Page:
For most, preparing to run a 10-kilometer road race along Maine’s scenic and hilly coastline means an extra hour of sleep, a break in training for a day or two of pre-race recovery and perhaps some carb loading.

If you’re Isaac Gammon, however, you don’t change a thing.

“I don’t do any of that,” said Gammon, who joining some 6,500 other runners in the field for the TD Beach To Beacon 10K on Saturday. “I don’t do anything, really. I just rely on my stamina to keep going.”

When you’re 13 years old and have spent the bulk of your summer participating in basketball and soccer camps and a Babe Ruth all-star team, you can afford to take that approach.

For Mike Gammon, Isaac’s father, it’s not quite that easy. The father-son duo from Randolph are running the Beach To Beacon together for the second consecutive year.

“The fact he’s an athlete and loves to compete, it’s kind of innate in him to begin with,” said Mike Gammon, 49. “For him it comes a little bit natural. My wife and I both love to compete.”

The elder Gammon has been running for much of his adult life, and like in many families, his son has shown an interest in something dear to his dad.

The two ran together last year and completed the race in just over an hour and a roughly 10-minute mile pace.

Though there are countless other five- and 10-kilometer races throughout the calendar year in central Maine, the Beach To Beacon — founded in 1998 by Olympic marathon gold medalist Joan Benoit Samuelson in her hometown of Cape Elizabeth — is truly one of the state’s most unique sporting events. This year, registration for the event filled in a record 3 minutes, 43 seconds through the online process in early March.

The Gammons logged on via two separate computers, frantically pounding away on the keyboards to get both Mike and Isaac registered, Mike said.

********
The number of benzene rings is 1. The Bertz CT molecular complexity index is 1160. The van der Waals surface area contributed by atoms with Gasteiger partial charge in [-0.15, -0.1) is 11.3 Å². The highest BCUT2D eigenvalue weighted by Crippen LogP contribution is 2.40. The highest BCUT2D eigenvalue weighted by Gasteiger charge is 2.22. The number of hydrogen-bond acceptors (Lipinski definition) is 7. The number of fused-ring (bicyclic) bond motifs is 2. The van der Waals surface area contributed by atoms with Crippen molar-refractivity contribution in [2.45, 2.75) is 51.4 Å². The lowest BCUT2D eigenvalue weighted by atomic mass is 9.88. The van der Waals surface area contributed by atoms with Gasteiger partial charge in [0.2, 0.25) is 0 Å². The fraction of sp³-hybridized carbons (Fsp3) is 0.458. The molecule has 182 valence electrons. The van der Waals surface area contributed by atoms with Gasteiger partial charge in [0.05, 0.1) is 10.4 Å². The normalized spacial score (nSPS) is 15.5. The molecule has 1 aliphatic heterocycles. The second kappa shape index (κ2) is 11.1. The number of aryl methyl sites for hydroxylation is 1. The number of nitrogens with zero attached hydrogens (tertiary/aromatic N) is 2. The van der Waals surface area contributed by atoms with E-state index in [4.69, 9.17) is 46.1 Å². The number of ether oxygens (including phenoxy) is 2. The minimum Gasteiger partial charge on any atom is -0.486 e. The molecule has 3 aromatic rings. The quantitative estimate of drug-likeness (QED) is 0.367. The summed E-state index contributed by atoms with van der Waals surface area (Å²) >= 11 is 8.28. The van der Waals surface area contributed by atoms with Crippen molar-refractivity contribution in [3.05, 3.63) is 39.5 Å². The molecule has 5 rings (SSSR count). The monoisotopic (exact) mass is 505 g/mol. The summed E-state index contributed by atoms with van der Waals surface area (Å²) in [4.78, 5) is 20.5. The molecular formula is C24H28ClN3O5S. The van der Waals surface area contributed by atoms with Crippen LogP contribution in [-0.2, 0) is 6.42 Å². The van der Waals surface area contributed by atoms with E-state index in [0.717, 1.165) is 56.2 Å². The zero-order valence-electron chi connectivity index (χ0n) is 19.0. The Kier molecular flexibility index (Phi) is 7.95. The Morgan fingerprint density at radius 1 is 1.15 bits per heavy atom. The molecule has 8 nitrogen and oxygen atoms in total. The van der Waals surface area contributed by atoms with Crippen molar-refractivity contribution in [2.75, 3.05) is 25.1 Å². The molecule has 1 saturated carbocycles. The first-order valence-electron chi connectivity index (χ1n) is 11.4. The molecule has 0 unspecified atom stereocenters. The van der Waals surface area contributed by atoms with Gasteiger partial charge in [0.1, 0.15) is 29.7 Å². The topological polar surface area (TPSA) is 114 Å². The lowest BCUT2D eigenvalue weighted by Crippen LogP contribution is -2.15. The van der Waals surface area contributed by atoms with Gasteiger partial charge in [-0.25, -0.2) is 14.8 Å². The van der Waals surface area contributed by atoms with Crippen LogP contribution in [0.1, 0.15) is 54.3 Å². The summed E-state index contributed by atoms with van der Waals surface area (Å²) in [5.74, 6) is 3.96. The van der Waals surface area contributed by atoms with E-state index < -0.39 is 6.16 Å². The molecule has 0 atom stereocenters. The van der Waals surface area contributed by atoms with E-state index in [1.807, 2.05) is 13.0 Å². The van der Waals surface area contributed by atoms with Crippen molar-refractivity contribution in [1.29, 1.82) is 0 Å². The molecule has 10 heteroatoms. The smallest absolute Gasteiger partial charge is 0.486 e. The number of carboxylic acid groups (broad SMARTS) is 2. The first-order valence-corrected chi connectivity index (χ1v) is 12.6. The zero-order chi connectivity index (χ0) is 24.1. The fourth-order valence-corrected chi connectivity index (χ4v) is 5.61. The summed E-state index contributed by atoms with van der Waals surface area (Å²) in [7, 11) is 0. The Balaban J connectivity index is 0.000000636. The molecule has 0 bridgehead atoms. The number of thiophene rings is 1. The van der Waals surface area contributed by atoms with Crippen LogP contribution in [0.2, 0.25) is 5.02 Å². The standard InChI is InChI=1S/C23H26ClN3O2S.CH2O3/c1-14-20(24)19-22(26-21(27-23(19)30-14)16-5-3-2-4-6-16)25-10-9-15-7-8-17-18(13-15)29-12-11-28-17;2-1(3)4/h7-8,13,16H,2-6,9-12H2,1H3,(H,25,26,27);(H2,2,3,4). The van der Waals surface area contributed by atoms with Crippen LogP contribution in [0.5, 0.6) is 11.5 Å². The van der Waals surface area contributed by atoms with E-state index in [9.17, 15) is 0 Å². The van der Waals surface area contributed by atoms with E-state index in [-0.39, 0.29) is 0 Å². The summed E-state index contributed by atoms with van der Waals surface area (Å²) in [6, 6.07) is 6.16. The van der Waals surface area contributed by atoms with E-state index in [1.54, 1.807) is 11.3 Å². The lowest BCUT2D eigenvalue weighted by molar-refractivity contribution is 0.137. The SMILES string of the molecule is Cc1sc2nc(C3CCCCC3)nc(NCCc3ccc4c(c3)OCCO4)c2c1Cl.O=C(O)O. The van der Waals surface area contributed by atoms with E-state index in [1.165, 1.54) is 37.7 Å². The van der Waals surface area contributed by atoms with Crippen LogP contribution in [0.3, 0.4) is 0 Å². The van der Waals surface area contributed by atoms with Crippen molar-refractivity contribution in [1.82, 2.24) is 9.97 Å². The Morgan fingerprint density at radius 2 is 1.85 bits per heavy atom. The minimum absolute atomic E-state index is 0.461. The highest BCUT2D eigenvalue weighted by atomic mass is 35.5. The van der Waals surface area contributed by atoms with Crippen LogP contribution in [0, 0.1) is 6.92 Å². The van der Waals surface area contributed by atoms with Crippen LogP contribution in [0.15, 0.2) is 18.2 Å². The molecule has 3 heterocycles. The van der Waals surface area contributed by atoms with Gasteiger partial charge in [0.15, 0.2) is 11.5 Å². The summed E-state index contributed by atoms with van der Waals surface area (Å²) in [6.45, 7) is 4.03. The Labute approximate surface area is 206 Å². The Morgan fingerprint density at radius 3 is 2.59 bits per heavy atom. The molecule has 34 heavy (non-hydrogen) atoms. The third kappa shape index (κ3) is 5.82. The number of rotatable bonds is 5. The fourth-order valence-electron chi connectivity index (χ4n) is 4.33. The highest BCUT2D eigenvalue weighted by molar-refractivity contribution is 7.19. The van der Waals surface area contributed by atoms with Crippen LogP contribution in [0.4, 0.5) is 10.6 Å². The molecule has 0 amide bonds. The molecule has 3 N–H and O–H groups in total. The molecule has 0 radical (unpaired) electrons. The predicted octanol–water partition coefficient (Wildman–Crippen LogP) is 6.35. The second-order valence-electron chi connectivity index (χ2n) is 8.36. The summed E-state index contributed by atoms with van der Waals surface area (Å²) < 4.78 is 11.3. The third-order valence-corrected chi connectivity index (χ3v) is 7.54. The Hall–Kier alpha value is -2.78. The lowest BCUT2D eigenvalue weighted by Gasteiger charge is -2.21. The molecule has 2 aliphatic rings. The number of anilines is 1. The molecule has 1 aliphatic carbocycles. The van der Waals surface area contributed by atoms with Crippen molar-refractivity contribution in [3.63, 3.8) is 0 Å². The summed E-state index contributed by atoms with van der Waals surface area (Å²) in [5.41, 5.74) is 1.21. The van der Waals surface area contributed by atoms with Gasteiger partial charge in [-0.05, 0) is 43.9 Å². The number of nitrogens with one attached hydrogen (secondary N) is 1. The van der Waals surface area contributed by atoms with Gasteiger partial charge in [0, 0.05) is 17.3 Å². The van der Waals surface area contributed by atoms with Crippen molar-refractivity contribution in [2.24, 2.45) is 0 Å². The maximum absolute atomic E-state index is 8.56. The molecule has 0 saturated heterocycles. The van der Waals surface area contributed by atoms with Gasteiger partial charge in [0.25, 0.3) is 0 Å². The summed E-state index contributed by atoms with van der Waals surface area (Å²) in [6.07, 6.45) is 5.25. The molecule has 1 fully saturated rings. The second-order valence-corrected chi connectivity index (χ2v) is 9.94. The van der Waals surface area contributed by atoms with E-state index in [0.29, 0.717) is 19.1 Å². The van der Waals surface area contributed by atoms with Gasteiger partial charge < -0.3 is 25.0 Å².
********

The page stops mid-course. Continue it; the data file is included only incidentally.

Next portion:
With its “mini-Boston Marathon feel,” the Beach To Beacon features elite and amateur fields, the state’s largest field of runners, and friends and family members lining the entire 6.2-mile route to offer encouragement and support.

That support is most helpful over the final mile, a hilly sprint to the finish line in August heat.

For Mike, watching his son forge through that last mile in 2015 remains one of his fondest memories.

“One of things that was great about running this race was watching him compete,” Mike said. “At his age, his mind typically gives out a lot sooner than his body does. The last mile of that race is really hilly, and it feels like it goes on forever and ever and ever. You really have to have intestinal fortitude to just suck it up and get it done.”

Isaac, who turns 14 today, hasn’t forgotten that hill.

“My favorite part was the last mile with all the hills. It’s tough to go up that after you’re so tired from the first five miles, but that’s the trick. You just have to do it,” said Isaac, who relied on the big crowd for a litle extra energy in his push for the finish line. “It keeps me motivated. They say some nice things. Last year, my dad and I were both wearing Superman shirts, and they were saying ‘Let’s go Superman. Keep it going!’ That was pretty cool.”

Mike Gammon thinks the race is good for something beyond spending time with his son, too. In many ways, he said, the obstacles you face in a road race are just like what you face out in the real world.

“That’s how real life is,” he said. “You’re going to be presented with all kinds of challenges, but all you have to do is put one foot in front of the other.”